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The first spacecraft to explore the secrets of the Sun, Jupiter, Saturn, and the void beyond Pluto, the Pioneer space probes have been the trailblazers of the space age, truly going where no man has gone before.
Emblazoned with the nude figures of a man and a woman, etched representations of our human form, the Pioneer generation of probes were aptly named. Launched into the inky depths of space, they were more than mere machines, they were humanity's first emissaries into deep space. And the pictorial inscriptions that adorned the crafts embodied the hopes and dreams of everyone involved in the Pioneer program. They were our humble attempt to communicate with the extraterrestrial intelligent life we imagined the probes might encounter -- they were our message in a bottle.
Perhaps the most efficient, reliable, and cost effective program to come out of NASA, the Pioneer missions are a shining example of how a small and talented group of people can, against all odds, pull something off that has never been done before. Indeed, more than thirty years after its launch in 1972, Pioneer 10 is still cruising into interstellar space, sending back data as it courses through the galaxy while Pioneer 6, in solar orbit, is more than 35 years old and humankind's oldest functioning spacecraft. But despite their enduring contributions, the Pioneer project remains a footnote in space history, little more than a humble prologue to its inheritors.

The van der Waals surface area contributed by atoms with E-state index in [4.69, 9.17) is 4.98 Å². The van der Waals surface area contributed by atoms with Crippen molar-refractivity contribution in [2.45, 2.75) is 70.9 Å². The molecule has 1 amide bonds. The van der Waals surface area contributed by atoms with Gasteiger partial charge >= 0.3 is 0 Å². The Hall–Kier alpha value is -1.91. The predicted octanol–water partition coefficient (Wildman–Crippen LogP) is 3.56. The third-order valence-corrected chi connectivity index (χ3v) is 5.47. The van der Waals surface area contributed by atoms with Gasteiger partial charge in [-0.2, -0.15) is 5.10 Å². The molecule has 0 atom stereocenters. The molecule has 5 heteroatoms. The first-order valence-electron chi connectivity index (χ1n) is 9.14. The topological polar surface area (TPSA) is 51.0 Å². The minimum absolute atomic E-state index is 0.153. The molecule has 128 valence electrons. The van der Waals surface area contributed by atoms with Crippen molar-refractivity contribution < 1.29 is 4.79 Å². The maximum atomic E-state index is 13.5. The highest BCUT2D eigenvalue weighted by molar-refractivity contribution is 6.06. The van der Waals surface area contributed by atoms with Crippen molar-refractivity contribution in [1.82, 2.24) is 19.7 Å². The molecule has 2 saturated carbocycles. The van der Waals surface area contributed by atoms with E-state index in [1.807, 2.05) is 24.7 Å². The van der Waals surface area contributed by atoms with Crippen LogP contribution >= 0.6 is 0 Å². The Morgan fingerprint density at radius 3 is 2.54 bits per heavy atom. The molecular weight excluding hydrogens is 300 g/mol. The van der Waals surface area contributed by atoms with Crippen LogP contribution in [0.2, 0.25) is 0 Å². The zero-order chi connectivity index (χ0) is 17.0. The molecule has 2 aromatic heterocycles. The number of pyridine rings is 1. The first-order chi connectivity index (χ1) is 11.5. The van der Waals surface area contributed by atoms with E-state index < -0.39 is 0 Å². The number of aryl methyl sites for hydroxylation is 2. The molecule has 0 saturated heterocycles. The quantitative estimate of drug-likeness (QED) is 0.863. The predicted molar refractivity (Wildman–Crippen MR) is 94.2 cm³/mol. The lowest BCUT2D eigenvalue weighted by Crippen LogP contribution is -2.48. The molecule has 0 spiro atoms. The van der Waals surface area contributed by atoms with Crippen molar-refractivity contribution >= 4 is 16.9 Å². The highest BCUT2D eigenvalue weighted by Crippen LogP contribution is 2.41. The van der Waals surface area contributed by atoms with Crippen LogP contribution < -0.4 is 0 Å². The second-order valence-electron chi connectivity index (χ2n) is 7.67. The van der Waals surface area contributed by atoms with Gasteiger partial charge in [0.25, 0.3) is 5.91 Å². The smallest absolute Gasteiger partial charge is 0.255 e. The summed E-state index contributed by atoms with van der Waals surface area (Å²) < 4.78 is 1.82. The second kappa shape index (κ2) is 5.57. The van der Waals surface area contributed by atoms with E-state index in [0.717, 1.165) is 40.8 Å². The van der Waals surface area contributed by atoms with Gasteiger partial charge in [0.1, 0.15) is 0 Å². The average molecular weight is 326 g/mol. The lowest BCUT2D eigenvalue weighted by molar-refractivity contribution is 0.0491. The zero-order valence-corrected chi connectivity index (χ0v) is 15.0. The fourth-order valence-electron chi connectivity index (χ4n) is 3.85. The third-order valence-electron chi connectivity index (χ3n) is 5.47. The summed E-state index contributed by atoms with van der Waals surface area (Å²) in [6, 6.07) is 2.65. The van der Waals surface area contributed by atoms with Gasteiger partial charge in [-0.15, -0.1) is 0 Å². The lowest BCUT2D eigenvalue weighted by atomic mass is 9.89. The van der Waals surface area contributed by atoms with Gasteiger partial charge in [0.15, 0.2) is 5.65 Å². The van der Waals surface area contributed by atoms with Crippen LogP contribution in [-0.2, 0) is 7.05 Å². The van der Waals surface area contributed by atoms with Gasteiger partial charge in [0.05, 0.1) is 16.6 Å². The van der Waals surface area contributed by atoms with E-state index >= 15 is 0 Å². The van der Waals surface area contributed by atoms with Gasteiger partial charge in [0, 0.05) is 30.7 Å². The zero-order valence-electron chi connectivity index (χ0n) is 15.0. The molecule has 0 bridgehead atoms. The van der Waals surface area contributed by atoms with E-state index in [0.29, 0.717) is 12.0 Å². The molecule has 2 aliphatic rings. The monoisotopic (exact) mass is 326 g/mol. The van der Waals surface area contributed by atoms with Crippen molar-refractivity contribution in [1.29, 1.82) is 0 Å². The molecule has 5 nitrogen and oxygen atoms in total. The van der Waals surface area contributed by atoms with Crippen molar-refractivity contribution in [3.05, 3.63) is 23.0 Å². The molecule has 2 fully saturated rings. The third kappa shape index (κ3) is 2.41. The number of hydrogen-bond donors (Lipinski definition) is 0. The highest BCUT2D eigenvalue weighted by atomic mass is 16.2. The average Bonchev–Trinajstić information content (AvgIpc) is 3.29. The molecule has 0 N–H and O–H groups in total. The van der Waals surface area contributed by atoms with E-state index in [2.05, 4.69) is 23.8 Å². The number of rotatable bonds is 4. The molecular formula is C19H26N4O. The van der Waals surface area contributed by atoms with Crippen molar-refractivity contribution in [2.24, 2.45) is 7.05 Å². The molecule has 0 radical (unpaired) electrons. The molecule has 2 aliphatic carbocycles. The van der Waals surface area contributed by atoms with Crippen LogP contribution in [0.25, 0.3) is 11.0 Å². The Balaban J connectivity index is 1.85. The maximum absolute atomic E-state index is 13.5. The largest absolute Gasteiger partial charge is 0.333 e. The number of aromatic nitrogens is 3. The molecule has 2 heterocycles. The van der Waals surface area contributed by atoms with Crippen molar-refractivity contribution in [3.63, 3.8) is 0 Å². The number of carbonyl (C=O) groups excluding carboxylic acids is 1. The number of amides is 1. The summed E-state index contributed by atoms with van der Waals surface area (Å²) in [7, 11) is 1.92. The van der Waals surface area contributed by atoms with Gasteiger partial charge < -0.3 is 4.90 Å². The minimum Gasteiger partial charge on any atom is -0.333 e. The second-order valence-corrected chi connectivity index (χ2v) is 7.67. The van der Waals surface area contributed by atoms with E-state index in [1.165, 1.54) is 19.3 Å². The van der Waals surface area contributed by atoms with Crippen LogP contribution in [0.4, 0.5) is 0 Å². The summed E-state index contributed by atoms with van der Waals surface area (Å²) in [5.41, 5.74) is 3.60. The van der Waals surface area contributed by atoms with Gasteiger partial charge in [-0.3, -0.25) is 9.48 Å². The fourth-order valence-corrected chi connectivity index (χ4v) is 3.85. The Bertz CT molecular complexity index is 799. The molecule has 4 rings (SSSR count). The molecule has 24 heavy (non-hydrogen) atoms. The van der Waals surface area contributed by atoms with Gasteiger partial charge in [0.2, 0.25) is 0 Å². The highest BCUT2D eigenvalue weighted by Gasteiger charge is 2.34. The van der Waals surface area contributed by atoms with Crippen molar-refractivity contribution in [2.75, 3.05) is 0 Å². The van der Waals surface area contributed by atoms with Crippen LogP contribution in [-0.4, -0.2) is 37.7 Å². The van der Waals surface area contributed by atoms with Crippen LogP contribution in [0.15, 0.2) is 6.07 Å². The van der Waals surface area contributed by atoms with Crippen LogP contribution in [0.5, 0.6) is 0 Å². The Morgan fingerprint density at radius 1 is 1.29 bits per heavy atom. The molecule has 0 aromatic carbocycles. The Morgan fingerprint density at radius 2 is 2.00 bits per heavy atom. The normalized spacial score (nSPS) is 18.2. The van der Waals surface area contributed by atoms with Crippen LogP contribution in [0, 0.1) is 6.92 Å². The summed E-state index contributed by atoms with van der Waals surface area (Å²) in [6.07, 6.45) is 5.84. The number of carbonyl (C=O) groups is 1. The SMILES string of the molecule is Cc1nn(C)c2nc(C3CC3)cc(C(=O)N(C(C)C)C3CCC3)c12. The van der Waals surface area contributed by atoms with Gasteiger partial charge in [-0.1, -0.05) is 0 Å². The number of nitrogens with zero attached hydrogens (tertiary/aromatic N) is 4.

The Depths of Space recounts the long overdue history of Pioneer both as a scientific and technological achievement and as the story of the exceptional people who made the program possible. This tight narrative captures the black-coffee buzz of full-throttle, deadline-driven production, the sharp, intense thrill of discovery, the pang of anxiety that accompanies looming danger and ultimate loss, and the satisfaction and pride of creating an enduring legacy.
Mark Wolverton has studied the Pioneer project extensively, both while publishing several articles on the missions and during a 1999 science writing fellowship at NASA Ames Research Center, the birthplace of the Pioneer probes. His articles have appeared in American Heritage of Invention & Technology, Skeptical Inquirer, Quest: This History of Spaceflight, and American History. He has also published short stories and written scripts that have been produced by National Public Radio. Wolverton lives in Philadelphia, Pennsylvania.
Mark Wolverton. 2004. The Depths of Space: The Story of the Pioneer Planetary Probes. Washington, DC: Joseph Henry Press. https://doi.org/10.17226/10739.
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